Badlands No Place To Live - But Many Visited

Nov 3, 2014

The Badlands "stripes" are layer upon layer of sedimentary rock formations and deposits.
Credit Courtesy Badlands National Park - Rikk Flohr

As South Dakota marks 125 years of statehood, SDPB is featuring stories that rediscover our identity and heritage through the people, places, and ideas that make this state unique. Although there are many arid areas across the country that bear the name, there’s only one “Badlands” National Park – and it’s located in South Dakota. We visited this former site of an ancient sea to learn more about the area the Lakota have called “Bad Land” for centuries.

Their history dates back before mankind…more than 60 million years…to when dinosaurs still roamed the land and a great ancient sea covered the northern plains.

When that water retreated, wind and weather began to erode the sea floor giving way to huge spires and deep ravines, creating an area the Lakota had a special name for says Rick Two Dogs.

“Our Lakota name for it…the name for our people is Mako Sica…means…like…the bad lands.”

Rick Two Dogs is a Wakan Iyeska – or “interpreter of the sacred” for his people. Rick’s great-grandfather was Chief American Horse…a keeper of history for the Lakota.

“And he carried a winter count,” Two Dogs explains. “It was handed down to him…something like…I think what he said was twelve generations.”

A Winter Count was a way of recording the history of the Lakota people. Each winter an image was painted on a piece of rawhide that symbolized the most significant event that had occurred during the previous year. That rawhide was then saved and added to during each successive winter.

Buffalo roam The Badlands and are a reminder of the Lakota culture past and present.
Credit Courtesy Badlands National Park

“He said there’s stories of giant beings that lived there,” Two Dogs recalls. “And I think he’s talking about the dinosaurs and the different prehistoric animals that were there.” 

Looking out across a stark landscape that’s part of the quarter-million acres that make up Badlands National Park, Education Specialist Julie Johndreau says giant beings did, indeed, once roam the land.

“The oldest rock layers in the park are from about seventy-million years ago,” Johndreau explains. “That was the time of the dinosaurs. Of course, we don’t see dinosaur fossils because at that time it was a shallow ancient sea.”

That ancient sea stretched out across what is now the Great Plains. Over time, the sea retreated and opened up the land. Johndreau notes that the materials that make up what most people consider “The Badlands” – the unique spire formations – were deposited in that basin from about 37 million years ago to 25 million years ago…or about halfway between the time of the dinosaurs and today.

“It’s amazing sedimentary rock formations and deposits,” observes Johndreau. “And they were deposited from rivers, streams, floods millions of years ago…carrying sediments from the Black Hills out to this area which was a basin at the time…and filling it in…layer upon layer upon layer. Of course, when we look at The Badlands today, we see those stripes…those layers.”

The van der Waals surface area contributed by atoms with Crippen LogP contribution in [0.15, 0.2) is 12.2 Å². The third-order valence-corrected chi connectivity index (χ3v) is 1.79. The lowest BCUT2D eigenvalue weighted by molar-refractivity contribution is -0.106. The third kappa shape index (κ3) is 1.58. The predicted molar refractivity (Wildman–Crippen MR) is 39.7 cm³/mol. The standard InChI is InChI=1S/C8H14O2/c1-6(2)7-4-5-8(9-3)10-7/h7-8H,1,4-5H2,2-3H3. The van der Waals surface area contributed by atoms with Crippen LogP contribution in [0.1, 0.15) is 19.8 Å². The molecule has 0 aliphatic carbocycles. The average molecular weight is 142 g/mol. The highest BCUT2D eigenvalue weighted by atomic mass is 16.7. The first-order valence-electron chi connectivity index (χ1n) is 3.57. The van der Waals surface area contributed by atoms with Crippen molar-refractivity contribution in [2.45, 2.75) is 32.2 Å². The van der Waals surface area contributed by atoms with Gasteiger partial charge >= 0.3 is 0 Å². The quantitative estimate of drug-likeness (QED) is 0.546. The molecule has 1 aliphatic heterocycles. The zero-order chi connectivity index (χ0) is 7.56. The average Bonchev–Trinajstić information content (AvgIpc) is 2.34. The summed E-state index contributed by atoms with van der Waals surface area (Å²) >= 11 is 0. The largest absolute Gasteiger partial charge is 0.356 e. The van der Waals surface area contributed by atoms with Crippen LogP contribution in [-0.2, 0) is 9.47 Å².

Before the erosion that created those spires and valleys began, says Johndreau, the area was a terrestrial environment.

“So…at the very beginning of this process it was very wet and very tropical,” Johndreau comments. “So...very wide meandering rivers coming through. But from the Eocene to the Oligocene…that thirty-seven million years to twenty-five million years we go from a warm, wet environment to a cooler, drier environment.’

And contrary to what many believe, explains Johndreau, the spires and valleys seen in The Badlands today are not the bottom of the sea that once existed here.

“No…that’s a misconception,” notes Johndreau. “It was once actually completely filled in and flat from the spires. So when you’re looking…now you’re looking at the spires…but at the time it was being deposited it was a flat, terrestrial land environment.”

The Badlands were once completely flat land.
Credit Courtesy Badlands National Park

Which just goes to show what twenty million years or so of erosion can do.

Creatures that existed here include camels, the three-toed horse, rhinoceros, rabbits, beavers and land turtles as well as ammonites, marine reptiles and a variety of fish. In fact, one of the most complete fossil collections in North America can be found at Badlands National Park.

As for human habitation, Julie Johndreau says the difficult terrain and extremes in weather didn’t rank The Badlands high on the list of relocation destinations.

“The Badlands does have a history of human use and human occupation over the last 11,000 years,” states Jonhdreau. “From what I know it was mostly transient people passing through.”

Rick Two Dogs agrees and notes that the Lakota would generally only come here for one reason.

“We would go in there probably for no other reason than there’s medicines that grow there that don’t grow anywhere else in the world,” notes Two Dogs. “And there’s evidence of camps there that go back thousands of years. So it was…it was a spiritually significant place for us in that sense.”

Since 1939, visitors to Badlands National Park now include people for all over the world. Or, as Julie Johndreau answers when asked who comes here: “the lucky ones”. 

http://www.nps.gov/badl/index.htm